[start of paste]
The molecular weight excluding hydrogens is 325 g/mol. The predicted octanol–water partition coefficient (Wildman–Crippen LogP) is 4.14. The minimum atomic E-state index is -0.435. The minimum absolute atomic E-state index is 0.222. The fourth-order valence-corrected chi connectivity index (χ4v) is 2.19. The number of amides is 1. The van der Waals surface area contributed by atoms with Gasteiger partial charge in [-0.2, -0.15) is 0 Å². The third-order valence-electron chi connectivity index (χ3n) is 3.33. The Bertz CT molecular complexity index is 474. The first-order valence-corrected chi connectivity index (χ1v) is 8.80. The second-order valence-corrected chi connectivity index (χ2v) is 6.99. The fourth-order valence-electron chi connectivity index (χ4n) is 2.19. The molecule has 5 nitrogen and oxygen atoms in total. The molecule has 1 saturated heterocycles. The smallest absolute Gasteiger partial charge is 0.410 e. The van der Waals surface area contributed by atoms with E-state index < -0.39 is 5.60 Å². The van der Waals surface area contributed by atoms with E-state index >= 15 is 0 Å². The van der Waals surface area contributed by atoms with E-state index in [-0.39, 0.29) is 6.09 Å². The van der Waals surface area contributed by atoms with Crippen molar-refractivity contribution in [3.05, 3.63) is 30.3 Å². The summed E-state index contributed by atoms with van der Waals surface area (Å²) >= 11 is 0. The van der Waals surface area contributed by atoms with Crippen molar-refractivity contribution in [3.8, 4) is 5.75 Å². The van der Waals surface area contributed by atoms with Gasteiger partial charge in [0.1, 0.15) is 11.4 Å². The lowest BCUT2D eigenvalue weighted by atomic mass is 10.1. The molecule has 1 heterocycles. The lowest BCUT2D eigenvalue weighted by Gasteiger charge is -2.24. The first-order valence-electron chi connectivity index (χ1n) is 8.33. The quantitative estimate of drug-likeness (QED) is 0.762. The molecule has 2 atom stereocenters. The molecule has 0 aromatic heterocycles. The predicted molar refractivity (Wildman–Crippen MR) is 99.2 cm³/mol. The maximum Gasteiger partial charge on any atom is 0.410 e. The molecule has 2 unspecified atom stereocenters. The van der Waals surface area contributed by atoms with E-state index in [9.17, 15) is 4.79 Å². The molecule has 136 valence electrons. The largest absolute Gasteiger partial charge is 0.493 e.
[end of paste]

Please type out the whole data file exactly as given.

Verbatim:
The molecular weight excluding hydrogens is 325 g/mol. The predicted octanol–water partition coefficient (Wildman–Crippen LogP) is 4.14. The minimum atomic E-state index is -0.435. The minimum absolute atomic E-state index is 0.222. The fourth-order valence-corrected chi connectivity index (χ4v) is 2.19. The number of amides is 1. The van der Waals surface area contributed by atoms with Gasteiger partial charge in [-0.2, -0.15) is 0 Å². The third-order valence-electron chi connectivity index (χ3n) is 3.33. The Bertz CT molecular complexity index is 474. The first-order valence-corrected chi connectivity index (χ1v) is 8.80. The second-order valence-corrected chi connectivity index (χ2v) is 6.99. The fourth-order valence-electron chi connectivity index (χ4n) is 2.19. The molecule has 5 nitrogen and oxygen atoms in total. The molecule has 1 saturated heterocycles. The smallest absolute Gasteiger partial charge is 0.410 e. The van der Waals surface area contributed by atoms with E-state index < -0.39 is 5.60 Å². The van der Waals surface area contributed by atoms with E-state index >= 15 is 0 Å². The van der Waals surface area contributed by atoms with E-state index in [-0.39, 0.29) is 6.09 Å². The van der Waals surface area contributed by atoms with Crippen molar-refractivity contribution in [3.05, 3.63) is 30.3 Å². The summed E-state index contributed by atoms with van der Waals surface area (Å²) >= 11 is 0. The van der Waals surface area contributed by atoms with Crippen molar-refractivity contribution in [3.8, 4) is 5.75 Å². The van der Waals surface area contributed by atoms with Gasteiger partial charge in [0.1, 0.15) is 11.4 Å². The lowest BCUT2D eigenvalue weighted by atomic mass is 10.1. The molecule has 1 heterocycles. The lowest BCUT2D eigenvalue weighted by Gasteiger charge is -2.24. The first-order valence-electron chi connectivity index (χ1n) is 8.33. The quantitative estimate of drug-likeness (QED) is 0.762. The molecule has 2 atom stereocenters. The molecule has 0 aromatic heterocycles. The predicted molar refractivity (Wildman–Crippen MR) is 99.2 cm³/mol. The maximum Gasteiger partial charge on any atom is 0.410 e. The molecule has 2 unspecified atom stereocenters. The van der Waals surface area contributed by atoms with E-state index in [9.17, 15) is 4.79 Å². The molecule has 136 valence electrons. The largest absolute Gasteiger partial charge is 0.493 e.